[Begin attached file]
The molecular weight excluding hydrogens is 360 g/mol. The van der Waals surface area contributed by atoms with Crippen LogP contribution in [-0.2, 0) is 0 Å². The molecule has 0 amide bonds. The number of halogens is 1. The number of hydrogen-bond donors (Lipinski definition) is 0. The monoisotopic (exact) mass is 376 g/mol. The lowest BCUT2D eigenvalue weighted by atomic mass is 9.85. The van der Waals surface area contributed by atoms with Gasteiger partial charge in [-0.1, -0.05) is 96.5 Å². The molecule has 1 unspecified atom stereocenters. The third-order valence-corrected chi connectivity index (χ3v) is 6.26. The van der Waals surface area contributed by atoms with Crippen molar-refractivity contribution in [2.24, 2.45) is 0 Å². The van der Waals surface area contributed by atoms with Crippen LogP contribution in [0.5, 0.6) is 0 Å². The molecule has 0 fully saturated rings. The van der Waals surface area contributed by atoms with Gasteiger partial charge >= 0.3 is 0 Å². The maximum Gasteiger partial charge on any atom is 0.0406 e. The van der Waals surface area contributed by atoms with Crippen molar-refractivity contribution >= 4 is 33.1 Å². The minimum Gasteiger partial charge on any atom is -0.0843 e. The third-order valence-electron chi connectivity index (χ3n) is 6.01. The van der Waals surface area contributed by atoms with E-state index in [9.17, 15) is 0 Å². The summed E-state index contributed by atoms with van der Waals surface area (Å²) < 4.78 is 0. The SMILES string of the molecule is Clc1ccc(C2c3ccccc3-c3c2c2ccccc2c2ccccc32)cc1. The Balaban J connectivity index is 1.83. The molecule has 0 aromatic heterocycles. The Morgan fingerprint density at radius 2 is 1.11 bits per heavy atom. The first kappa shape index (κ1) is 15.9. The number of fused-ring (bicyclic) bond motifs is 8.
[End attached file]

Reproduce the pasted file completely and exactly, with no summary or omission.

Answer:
The molecular weight excluding hydrogens is 360 g/mol. The van der Waals surface area contributed by atoms with Crippen LogP contribution in [-0.2, 0) is 0 Å². The molecule has 0 amide bonds. The number of halogens is 1. The number of hydrogen-bond donors (Lipinski definition) is 0. The monoisotopic (exact) mass is 376 g/mol. The lowest BCUT2D eigenvalue weighted by atomic mass is 9.85. The van der Waals surface area contributed by atoms with Gasteiger partial charge in [-0.1, -0.05) is 96.5 Å². The molecule has 1 unspecified atom stereocenters. The third-order valence-corrected chi connectivity index (χ3v) is 6.26. The van der Waals surface area contributed by atoms with Crippen molar-refractivity contribution in [2.24, 2.45) is 0 Å². The van der Waals surface area contributed by atoms with Crippen LogP contribution in [0.5, 0.6) is 0 Å². The molecule has 0 fully saturated rings. The van der Waals surface area contributed by atoms with Gasteiger partial charge >= 0.3 is 0 Å². The maximum Gasteiger partial charge on any atom is 0.0406 e. The van der Waals surface area contributed by atoms with Crippen molar-refractivity contribution >= 4 is 33.1 Å². The minimum Gasteiger partial charge on any atom is -0.0843 e. The third-order valence-electron chi connectivity index (χ3n) is 6.01. The van der Waals surface area contributed by atoms with E-state index in [9.17, 15) is 0 Å². The summed E-state index contributed by atoms with van der Waals surface area (Å²) < 4.78 is 0. The SMILES string of the molecule is Clc1ccc(C2c3ccccc3-c3c2c2ccccc2c2ccccc32)cc1. The Balaban J connectivity index is 1.83. The molecule has 0 aromatic heterocycles. The Morgan fingerprint density at radius 2 is 1.11 bits per heavy atom. The first kappa shape index (κ1) is 15.9. The number of fused-ring (bicyclic) bond motifs is 8.